What are the latest developments concerning environmental legislation globally? We’ve picked out some highlights for you for March 2022.
ENVI Committee calls for major changes to Battery Regulation
The planned EU Battery Regulation has cleared another important hurdle. On 10 February, the European Parliament’s leading Committee on the Environment, Public Health and Food Safety (ENVI) gave the green light for the regulations proposed by the European Commission – but called for many amendments.
Some of these changes are based on proposals made by Landbell Group company European Recycling Platform (ERP), which is actively engaged in the ongoing legislative process. They include:
- an adjustment of the definition of portable batteries
- the introduction of national authorised representatives for EPR obligations, and
- the obligation for Member States to cooperate in cross-border enforcement networks
However, other ERP proposals, such as calculating collection rates based on available for collection volumes and using the review as an opportunity to harmonize the criteria for EPR fee modulation, were not considered.
Also rejected was the proposal of the Consumer (IMCO) Committee to introduce a deposit refund scheme for batteries. It is now proposed that the European Commission review the feasibility and potential benefits of deposit return systems for batteries by the end of 2025. ERP and industry associations, such as the European Portable Battery Association, had expressed major concerns about this proposal in a joint position paper.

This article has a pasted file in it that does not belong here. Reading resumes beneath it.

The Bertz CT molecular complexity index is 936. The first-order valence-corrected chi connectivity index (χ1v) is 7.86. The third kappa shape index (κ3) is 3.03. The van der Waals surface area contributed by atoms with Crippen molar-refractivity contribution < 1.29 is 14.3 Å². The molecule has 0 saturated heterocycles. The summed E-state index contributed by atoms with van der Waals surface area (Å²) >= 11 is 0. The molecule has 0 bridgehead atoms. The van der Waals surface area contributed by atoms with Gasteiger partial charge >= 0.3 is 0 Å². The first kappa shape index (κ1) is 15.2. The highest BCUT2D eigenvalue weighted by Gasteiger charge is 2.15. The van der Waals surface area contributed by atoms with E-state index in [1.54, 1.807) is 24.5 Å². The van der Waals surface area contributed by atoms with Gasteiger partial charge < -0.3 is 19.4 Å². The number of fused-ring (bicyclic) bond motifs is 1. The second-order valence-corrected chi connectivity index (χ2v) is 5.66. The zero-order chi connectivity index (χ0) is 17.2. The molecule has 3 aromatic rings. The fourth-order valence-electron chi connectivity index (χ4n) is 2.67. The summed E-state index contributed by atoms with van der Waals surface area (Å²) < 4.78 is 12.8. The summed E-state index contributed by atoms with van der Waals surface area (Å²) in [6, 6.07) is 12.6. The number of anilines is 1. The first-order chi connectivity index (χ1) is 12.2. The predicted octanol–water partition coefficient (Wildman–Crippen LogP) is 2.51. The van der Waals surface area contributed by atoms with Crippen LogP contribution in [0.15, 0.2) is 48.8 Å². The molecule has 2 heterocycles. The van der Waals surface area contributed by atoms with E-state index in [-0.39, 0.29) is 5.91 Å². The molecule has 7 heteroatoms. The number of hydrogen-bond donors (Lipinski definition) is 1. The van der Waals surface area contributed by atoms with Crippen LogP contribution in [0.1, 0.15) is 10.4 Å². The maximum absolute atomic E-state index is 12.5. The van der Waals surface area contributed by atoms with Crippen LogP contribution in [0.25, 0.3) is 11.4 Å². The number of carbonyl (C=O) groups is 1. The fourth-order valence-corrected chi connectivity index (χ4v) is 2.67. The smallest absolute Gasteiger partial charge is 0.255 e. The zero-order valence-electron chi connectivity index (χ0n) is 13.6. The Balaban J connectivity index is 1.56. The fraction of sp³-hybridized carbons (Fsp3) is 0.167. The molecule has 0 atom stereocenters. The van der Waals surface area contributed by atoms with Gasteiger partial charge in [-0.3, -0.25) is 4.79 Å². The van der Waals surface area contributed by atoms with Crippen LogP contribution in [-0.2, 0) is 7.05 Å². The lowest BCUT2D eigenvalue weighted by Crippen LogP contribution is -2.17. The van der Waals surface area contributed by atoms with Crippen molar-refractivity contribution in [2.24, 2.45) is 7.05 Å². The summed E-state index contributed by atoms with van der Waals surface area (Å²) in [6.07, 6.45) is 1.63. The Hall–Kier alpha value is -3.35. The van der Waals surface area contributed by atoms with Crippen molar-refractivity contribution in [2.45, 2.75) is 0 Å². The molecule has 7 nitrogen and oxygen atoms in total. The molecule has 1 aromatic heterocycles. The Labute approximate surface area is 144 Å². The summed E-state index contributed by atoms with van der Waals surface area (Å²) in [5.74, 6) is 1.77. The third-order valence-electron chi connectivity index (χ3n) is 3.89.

The amendments of ENVI and the other committees must still be approved by the Parliament’s plenary. The final vote is scheduled for March, followed by trialogue negotiations with the Commission and the Council of the European Union.
European Commission to revise Waste Framework Directive
The European Commission has begun preparations for the next revision of the Waste Framework Directive. Aims of the revision include strengthening the reuse of products and components, to thereby reduce waste generation, and improving separate collection of waste.
As part of a recent consultation, the Commission had asked stakeholders for initial ideas for the revision. Landbell Group company European Recycling Platform (ERP) participated with a position paper. In this paper, ERP proposed a total of eight measures that should be addressed in the revision, including harmonisation of the criteria for the modulation of fees, alignment of collection targets with the available for collection method, and improvement of the conditions for competitive extended producer responsibility.
A further public consultation is planned for the second quarter of this year. The Commission’s legislative proposal is to follow next year.
European Parliament begins discussions on Waste Shipment Regulation
Two months after the publication of the European Commission’s proposal for a revision of the Waste Shipment Regulation (WSR), the European Parliament began discussions on the dossier at the end of January.
The Committee on the Environment, Public Health and Food Safety was given the lead for the revision of the regulation. The Danish MEP Pernille Weiß (EPP) was appointed as rapporteur. Parliament’s timetable is ambitious: the plenary vote on the new regulation is already planned to take place in November.
The Commission presented its legislative proposal in mid-November 2021. With the revision of the WSR, the Commission wants to facilitate the transport of waste for recycling and reuse within the European Union and thus accelerate the transition to a circular economy (see COMPASS article from December).